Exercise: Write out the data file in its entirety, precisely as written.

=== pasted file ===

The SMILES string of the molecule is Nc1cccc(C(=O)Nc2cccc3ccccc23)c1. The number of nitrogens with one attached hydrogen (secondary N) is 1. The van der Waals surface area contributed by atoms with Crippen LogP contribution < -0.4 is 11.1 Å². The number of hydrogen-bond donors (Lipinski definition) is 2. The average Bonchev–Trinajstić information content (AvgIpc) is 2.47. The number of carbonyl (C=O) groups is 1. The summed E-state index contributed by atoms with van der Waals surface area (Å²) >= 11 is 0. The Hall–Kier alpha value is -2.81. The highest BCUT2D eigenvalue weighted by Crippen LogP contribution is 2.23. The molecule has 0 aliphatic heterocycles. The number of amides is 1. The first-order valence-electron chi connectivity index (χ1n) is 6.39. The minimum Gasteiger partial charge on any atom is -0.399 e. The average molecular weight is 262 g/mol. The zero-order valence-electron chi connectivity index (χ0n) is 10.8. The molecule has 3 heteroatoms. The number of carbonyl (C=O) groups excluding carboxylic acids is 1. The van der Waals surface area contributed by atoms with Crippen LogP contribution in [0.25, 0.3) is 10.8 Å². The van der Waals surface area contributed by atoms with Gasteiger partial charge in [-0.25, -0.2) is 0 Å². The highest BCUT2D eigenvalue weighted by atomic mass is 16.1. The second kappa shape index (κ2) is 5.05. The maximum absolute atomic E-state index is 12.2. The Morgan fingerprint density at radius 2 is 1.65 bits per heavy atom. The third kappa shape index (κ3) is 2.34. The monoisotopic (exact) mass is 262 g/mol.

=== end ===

The SMILES string of the molecule is Nc1cccc(C(=O)Nc2cccc3ccccc23)c1. The number of nitrogens with one attached hydrogen (secondary N) is 1. The van der Waals surface area contributed by atoms with Crippen LogP contribution < -0.4 is 11.1 Å². The number of hydrogen-bond donors (Lipinski definition) is 2. The average Bonchev–Trinajstić information content (AvgIpc) is 2.47. The number of carbonyl (C=O) groups is 1. The summed E-state index contributed by atoms with van der Waals surface area (Å²) >= 11 is 0. The Hall–Kier alpha value is -2.81. The highest BCUT2D eigenvalue weighted by Crippen LogP contribution is 2.23. The molecule has 0 aliphatic heterocycles. The number of amides is 1. The first-order valence-electron chi connectivity index (χ1n) is 6.39. The minimum Gasteiger partial charge on any atom is -0.399 e. The average molecular weight is 262 g/mol. The zero-order valence-electron chi connectivity index (χ0n) is 10.8. The molecule has 3 heteroatoms. The number of carbonyl (C=O) groups excluding carboxylic acids is 1. The van der Waals surface area contributed by atoms with Crippen LogP contribution in [0.25, 0.3) is 10.8 Å². The van der Waals surface area contributed by atoms with Gasteiger partial charge in [-0.25, -0.2) is 0 Å². The highest BCUT2D eigenvalue weighted by atomic mass is 16.1. The second kappa shape index (κ2) is 5.05. The maximum absolute atomic E-state index is 12.2. The Morgan fingerprint density at radius 2 is 1.65 bits per heavy atom. The third kappa shape index (κ3) is 2.34. The monoisotopic (exact) mass is 262 g/mol.